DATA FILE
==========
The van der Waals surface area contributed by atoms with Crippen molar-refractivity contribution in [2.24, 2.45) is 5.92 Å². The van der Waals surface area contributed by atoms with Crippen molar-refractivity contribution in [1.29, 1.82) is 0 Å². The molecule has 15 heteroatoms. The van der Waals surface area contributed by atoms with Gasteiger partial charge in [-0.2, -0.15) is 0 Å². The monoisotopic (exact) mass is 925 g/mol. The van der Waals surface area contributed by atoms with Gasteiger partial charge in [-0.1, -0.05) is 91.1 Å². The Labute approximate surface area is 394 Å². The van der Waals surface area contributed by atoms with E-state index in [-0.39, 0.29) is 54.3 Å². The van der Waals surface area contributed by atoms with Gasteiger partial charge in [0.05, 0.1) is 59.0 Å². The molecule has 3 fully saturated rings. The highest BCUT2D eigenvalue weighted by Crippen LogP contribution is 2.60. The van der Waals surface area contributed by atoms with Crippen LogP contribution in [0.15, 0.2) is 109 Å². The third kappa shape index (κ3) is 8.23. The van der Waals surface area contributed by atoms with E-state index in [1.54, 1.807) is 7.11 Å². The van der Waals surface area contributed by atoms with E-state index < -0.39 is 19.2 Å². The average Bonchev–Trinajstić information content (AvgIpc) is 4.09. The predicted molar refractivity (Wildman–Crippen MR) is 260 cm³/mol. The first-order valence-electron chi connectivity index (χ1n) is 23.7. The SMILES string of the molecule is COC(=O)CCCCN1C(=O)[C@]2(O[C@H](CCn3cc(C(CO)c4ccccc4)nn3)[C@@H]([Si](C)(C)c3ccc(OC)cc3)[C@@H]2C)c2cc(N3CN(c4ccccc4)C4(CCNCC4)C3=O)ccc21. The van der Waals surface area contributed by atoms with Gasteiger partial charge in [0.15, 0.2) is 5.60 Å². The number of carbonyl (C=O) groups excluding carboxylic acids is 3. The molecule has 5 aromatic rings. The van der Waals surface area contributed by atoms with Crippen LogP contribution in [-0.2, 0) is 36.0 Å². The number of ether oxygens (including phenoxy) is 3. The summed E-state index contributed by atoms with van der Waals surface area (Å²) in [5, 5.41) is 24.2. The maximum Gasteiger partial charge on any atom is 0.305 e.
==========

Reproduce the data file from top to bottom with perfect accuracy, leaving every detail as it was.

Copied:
The van der Waals surface area contributed by atoms with Crippen molar-refractivity contribution in [2.24, 2.45) is 5.92 Å². The van der Waals surface area contributed by atoms with Crippen molar-refractivity contribution in [1.29, 1.82) is 0 Å². The molecule has 15 heteroatoms. The van der Waals surface area contributed by atoms with Gasteiger partial charge in [-0.2, -0.15) is 0 Å². The monoisotopic (exact) mass is 925 g/mol. The van der Waals surface area contributed by atoms with Gasteiger partial charge in [-0.1, -0.05) is 91.1 Å². The Labute approximate surface area is 394 Å². The van der Waals surface area contributed by atoms with E-state index in [-0.39, 0.29) is 54.3 Å². The van der Waals surface area contributed by atoms with Gasteiger partial charge in [0.05, 0.1) is 59.0 Å². The molecule has 3 fully saturated rings. The highest BCUT2D eigenvalue weighted by Crippen LogP contribution is 2.60. The van der Waals surface area contributed by atoms with Crippen LogP contribution in [0.15, 0.2) is 109 Å². The third kappa shape index (κ3) is 8.23. The van der Waals surface area contributed by atoms with E-state index in [1.54, 1.807) is 7.11 Å². The van der Waals surface area contributed by atoms with E-state index < -0.39 is 19.2 Å². The average Bonchev–Trinajstić information content (AvgIpc) is 4.09. The predicted molar refractivity (Wildman–Crippen MR) is 260 cm³/mol. The first-order valence-electron chi connectivity index (χ1n) is 23.7. The SMILES string of the molecule is COC(=O)CCCCN1C(=O)[C@]2(O[C@H](CCn3cc(C(CO)c4ccccc4)nn3)[C@@H]([Si](C)(C)c3ccc(OC)cc3)[C@@H]2C)c2cc(N3CN(c4ccccc4)C4(CCNCC4)C3=O)ccc21. The van der Waals surface area contributed by atoms with Gasteiger partial charge in [0.15, 0.2) is 5.60 Å². The number of carbonyl (C=O) groups excluding carboxylic acids is 3. The molecule has 5 aromatic rings. The van der Waals surface area contributed by atoms with Crippen LogP contribution in [-0.2, 0) is 36.0 Å². The number of ether oxygens (including phenoxy) is 3. The summed E-state index contributed by atoms with van der Waals surface area (Å²) in [5, 5.41) is 24.2. The maximum Gasteiger partial charge on any atom is 0.305 e.